Friday, March 8, 2013

Are Banks Safe? Do we Really Know? Thoughts on Risk Weighting and Regulatory Arbitrage

During the global financial crisis, people in the United States, Ireland, Iceland, and many other countries learned that undercapitalized banks can spell trouble for the whole economy. The Basel II rules that were supposed to prevent widespread bank failures proved inadequate. In response to the crisis, the world’s central bankers and bank regulators started work on a new set of rules, Basel III, that they have promised will make us safer.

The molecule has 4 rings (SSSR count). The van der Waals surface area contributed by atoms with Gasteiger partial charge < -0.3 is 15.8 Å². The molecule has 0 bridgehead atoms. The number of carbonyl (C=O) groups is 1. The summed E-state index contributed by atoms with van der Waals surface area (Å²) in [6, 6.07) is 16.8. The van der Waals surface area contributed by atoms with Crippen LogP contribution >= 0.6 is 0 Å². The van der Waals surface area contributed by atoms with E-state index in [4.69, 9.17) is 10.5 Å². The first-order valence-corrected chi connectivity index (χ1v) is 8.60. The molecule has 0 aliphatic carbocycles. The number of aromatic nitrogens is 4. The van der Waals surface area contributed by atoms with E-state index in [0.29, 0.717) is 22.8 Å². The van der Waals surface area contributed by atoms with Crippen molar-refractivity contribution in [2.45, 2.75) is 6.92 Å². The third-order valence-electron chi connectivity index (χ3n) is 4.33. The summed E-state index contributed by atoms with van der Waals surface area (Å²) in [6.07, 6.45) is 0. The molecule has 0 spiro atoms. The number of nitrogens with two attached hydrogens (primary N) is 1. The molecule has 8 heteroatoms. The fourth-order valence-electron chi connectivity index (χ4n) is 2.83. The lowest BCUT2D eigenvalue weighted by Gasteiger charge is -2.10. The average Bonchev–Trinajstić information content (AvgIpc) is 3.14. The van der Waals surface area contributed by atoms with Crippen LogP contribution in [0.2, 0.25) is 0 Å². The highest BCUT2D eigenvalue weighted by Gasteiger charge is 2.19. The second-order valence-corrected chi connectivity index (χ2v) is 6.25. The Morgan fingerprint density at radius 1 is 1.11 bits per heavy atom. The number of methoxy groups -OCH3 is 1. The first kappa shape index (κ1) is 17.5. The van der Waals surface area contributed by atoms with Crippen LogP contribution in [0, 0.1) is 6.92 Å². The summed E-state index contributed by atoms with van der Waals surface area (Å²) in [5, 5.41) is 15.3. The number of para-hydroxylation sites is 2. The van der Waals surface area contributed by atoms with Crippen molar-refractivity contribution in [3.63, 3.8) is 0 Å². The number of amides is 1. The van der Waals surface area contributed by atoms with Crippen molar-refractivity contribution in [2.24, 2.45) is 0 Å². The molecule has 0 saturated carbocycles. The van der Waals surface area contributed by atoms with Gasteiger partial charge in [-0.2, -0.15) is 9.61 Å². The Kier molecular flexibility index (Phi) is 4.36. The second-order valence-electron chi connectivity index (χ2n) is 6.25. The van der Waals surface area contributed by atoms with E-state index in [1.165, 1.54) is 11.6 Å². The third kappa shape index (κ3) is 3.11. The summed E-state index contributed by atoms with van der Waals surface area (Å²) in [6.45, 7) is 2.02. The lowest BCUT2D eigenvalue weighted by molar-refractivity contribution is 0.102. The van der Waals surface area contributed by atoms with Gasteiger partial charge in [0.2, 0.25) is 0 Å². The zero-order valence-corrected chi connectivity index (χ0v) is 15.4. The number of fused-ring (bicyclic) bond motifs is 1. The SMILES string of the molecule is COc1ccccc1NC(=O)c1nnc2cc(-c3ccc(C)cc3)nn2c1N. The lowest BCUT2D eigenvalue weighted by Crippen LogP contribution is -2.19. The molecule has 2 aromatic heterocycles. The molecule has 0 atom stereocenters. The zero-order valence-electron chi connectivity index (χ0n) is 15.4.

Now Basel III has reached the crucial phase of writing the technical rules to implement the agreed principles. Many observers are worried that each round of rule-making will provide an opportunity for watering down the regulations until what is left is no more effective than Basel II was. This post looks at one key aspect of the new rules, the regulation of bank capital, as an illustration of the broader difficulties facing the effort to regulate banking risk more effectively. >>>Read more

If you liked this post, be sure to check out these related slideshows, both newly updated:
What is Basel III and Why Should we Regulate Bank Capital?
More on Financial Regulation and Basel III: Regulating Bank Liquidity

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